As a part of China’s green efforts a major change in the country’s land use rights are expected, writes Shanghai-based lawyer Amy Sommers in the Green Buildings Blog, republished here.
When China opened up its country for business, foreign companies could typically get a lease of the ground for up to 70 years, leaving open the question what would happen afterward. For industrial and commercial property was up to 50 years, and especially in Shenzhen, where the development started, questions were being asked.
Amy Sommers, Partner at Squire, Sanders & Dempsey, LLP, now has the beginning of good news:
With respect to Land Use Rights (LUR) for residences, the Property Law has now clarified that the contracts will definitely be extended; the only question is the price. As I understand it, the government is considering a couple of different alternatives. One would include using an annual property tax approach, similar to what we have in the US, which would then generate regular revenue streams. However, whether to take this approach or to use some hybrid of it and the payment of ‘grant fees’ remains to be sorted out.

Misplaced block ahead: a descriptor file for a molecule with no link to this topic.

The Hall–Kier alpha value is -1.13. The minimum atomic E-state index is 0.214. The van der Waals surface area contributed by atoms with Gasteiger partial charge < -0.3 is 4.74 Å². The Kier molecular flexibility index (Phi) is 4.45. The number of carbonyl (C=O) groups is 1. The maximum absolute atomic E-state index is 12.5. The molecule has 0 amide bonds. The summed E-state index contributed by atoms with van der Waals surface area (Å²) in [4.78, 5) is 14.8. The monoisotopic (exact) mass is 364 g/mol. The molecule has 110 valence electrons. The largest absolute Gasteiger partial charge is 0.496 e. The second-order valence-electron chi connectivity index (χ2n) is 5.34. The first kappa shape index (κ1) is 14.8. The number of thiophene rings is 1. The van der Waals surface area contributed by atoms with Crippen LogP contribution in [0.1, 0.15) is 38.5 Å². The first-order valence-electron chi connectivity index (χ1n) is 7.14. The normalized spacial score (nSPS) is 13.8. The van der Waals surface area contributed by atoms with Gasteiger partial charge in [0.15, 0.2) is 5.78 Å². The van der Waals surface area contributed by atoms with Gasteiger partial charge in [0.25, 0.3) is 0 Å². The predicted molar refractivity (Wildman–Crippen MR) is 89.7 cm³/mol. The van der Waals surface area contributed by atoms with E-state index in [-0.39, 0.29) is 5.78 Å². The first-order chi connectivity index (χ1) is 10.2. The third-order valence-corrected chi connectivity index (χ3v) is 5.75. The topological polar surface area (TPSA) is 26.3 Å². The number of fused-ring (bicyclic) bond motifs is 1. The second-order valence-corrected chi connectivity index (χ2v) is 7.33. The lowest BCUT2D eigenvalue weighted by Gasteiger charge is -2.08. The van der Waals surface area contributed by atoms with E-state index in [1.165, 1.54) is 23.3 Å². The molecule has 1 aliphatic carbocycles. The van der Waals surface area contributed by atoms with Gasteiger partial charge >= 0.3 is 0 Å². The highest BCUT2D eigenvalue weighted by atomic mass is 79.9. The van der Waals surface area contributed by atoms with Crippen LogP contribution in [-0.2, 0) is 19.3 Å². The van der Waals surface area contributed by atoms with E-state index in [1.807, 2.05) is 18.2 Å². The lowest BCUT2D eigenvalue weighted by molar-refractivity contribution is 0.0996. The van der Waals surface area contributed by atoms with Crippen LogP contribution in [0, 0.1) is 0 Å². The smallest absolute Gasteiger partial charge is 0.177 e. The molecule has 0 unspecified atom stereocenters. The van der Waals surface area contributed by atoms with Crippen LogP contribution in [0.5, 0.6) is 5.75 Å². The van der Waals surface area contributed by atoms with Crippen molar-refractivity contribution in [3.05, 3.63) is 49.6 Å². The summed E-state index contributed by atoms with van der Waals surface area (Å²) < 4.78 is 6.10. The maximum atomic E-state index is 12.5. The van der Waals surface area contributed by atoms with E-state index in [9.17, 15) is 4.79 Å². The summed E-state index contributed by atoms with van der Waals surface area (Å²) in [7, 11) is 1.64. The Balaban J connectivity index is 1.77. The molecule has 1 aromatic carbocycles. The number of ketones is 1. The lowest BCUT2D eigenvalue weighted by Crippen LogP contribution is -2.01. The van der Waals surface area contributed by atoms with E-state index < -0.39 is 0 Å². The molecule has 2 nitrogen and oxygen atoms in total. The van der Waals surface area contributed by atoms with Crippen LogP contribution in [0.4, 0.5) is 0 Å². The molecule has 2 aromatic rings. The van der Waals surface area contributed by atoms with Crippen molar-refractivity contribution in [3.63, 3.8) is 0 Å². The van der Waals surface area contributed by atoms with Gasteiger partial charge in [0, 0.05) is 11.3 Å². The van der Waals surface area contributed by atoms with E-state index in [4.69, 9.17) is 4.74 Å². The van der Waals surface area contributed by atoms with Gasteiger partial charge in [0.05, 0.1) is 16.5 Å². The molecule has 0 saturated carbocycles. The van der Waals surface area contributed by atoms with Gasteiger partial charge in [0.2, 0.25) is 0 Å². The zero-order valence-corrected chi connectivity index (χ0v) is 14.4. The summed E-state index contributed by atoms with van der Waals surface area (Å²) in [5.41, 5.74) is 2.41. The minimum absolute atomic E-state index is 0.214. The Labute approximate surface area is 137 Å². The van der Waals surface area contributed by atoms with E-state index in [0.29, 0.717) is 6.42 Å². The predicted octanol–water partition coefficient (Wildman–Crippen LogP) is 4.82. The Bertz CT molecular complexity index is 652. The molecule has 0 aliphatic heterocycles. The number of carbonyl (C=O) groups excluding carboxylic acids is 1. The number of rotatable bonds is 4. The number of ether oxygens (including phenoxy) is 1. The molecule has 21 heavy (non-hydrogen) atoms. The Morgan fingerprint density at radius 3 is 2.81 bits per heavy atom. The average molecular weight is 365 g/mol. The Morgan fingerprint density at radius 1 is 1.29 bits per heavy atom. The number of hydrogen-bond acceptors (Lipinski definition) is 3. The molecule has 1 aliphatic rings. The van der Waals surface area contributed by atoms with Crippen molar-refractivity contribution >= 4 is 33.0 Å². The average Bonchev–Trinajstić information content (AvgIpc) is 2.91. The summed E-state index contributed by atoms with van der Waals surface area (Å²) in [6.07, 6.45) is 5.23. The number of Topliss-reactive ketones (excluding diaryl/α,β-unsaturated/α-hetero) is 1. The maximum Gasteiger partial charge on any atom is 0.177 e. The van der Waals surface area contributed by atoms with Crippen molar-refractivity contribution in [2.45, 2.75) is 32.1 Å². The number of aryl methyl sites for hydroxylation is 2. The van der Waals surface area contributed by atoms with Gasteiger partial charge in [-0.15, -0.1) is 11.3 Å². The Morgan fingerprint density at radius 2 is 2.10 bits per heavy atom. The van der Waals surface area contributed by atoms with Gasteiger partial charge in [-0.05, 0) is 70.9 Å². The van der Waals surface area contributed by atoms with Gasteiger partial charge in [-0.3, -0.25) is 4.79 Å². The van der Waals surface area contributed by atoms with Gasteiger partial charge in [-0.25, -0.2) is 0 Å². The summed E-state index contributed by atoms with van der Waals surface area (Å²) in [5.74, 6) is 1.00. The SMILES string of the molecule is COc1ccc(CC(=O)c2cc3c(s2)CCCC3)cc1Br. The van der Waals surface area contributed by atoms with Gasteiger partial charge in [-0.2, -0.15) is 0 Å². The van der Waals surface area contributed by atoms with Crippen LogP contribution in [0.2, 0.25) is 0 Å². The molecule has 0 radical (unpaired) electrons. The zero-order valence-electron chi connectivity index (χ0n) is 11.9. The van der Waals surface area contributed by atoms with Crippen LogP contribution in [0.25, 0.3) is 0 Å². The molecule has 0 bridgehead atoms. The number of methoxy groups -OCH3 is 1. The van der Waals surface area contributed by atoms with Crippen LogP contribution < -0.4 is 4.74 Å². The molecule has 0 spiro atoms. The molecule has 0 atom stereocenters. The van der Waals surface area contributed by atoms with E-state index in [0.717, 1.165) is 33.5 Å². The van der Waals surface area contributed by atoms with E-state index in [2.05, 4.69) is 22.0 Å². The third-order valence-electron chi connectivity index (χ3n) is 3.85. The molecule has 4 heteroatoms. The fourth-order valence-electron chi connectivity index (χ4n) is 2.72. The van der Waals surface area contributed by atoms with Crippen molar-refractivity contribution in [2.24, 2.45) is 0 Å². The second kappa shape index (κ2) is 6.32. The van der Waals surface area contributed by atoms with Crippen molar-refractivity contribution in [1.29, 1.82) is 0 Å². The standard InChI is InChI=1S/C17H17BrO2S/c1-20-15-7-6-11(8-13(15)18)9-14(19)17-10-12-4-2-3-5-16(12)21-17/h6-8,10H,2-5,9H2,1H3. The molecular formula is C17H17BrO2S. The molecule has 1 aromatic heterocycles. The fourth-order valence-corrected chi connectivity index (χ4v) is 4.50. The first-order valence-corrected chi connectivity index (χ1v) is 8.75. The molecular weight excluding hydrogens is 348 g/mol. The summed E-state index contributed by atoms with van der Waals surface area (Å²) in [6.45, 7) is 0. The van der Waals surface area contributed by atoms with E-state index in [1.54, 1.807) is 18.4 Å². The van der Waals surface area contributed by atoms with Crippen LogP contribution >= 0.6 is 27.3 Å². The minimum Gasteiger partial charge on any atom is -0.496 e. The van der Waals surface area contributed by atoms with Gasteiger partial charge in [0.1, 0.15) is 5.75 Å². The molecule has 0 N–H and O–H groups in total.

Most likely local governments – who now make most of their revenue from land use rights, more than on tax revenue – have to be convinced that this practice, common in the US and large parts of Europe, should be introduced in China too.